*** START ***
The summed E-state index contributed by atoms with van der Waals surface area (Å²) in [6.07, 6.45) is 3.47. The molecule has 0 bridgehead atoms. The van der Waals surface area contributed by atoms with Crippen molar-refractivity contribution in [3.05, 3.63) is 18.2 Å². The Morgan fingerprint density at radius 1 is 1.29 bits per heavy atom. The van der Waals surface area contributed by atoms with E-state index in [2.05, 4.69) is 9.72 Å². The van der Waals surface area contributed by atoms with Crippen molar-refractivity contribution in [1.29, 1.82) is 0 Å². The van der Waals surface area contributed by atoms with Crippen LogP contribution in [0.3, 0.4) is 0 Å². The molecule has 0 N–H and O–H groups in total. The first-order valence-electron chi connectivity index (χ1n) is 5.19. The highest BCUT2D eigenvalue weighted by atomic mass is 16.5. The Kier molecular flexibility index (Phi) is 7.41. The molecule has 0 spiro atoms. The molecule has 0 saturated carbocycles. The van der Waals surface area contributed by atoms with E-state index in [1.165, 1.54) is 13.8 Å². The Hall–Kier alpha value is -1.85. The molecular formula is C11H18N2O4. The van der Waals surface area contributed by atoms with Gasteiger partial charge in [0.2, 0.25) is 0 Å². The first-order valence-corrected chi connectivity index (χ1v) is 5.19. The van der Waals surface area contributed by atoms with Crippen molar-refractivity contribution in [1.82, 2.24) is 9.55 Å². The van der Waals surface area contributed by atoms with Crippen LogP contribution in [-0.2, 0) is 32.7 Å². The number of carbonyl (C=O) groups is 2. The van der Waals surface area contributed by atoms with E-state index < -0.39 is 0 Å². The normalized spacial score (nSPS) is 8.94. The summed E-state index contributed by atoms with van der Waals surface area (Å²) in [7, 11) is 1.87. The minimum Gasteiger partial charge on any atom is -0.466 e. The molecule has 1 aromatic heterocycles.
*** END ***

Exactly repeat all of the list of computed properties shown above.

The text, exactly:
The summed E-state index contributed by atoms with van der Waals surface area (Å²) in [6.07, 6.45) is 3.47. The molecule has 0 bridgehead atoms. The van der Waals surface area contributed by atoms with Crippen molar-refractivity contribution in [3.05, 3.63) is 18.2 Å². The Morgan fingerprint density at radius 1 is 1.29 bits per heavy atom. The van der Waals surface area contributed by atoms with E-state index in [2.05, 4.69) is 9.72 Å². The van der Waals surface area contributed by atoms with Crippen molar-refractivity contribution in [1.29, 1.82) is 0 Å². The van der Waals surface area contributed by atoms with Crippen LogP contribution in [0.3, 0.4) is 0 Å². The molecule has 0 N–H and O–H groups in total. The first-order valence-electron chi connectivity index (χ1n) is 5.19. The highest BCUT2D eigenvalue weighted by atomic mass is 16.5. The Kier molecular flexibility index (Phi) is 7.41. The molecule has 0 spiro atoms. The molecule has 0 saturated carbocycles. The van der Waals surface area contributed by atoms with E-state index in [1.165, 1.54) is 13.8 Å². The Hall–Kier alpha value is -1.85. The molecular formula is C11H18N2O4. The van der Waals surface area contributed by atoms with Gasteiger partial charge in [0.2, 0.25) is 0 Å². The first-order valence-corrected chi connectivity index (χ1v) is 5.19. The van der Waals surface area contributed by atoms with Crippen molar-refractivity contribution in [1.82, 2.24) is 9.55 Å². The van der Waals surface area contributed by atoms with Crippen LogP contribution in [-0.2, 0) is 32.7 Å². The number of carbonyl (C=O) groups is 2. The van der Waals surface area contributed by atoms with E-state index < -0.39 is 0 Å². The normalized spacial score (nSPS) is 8.94. The summed E-state index contributed by atoms with van der Waals surface area (Å²) in [7, 11) is 1.87. The minimum Gasteiger partial charge on any atom is -0.466 e. The molecule has 1 aromatic heterocycles.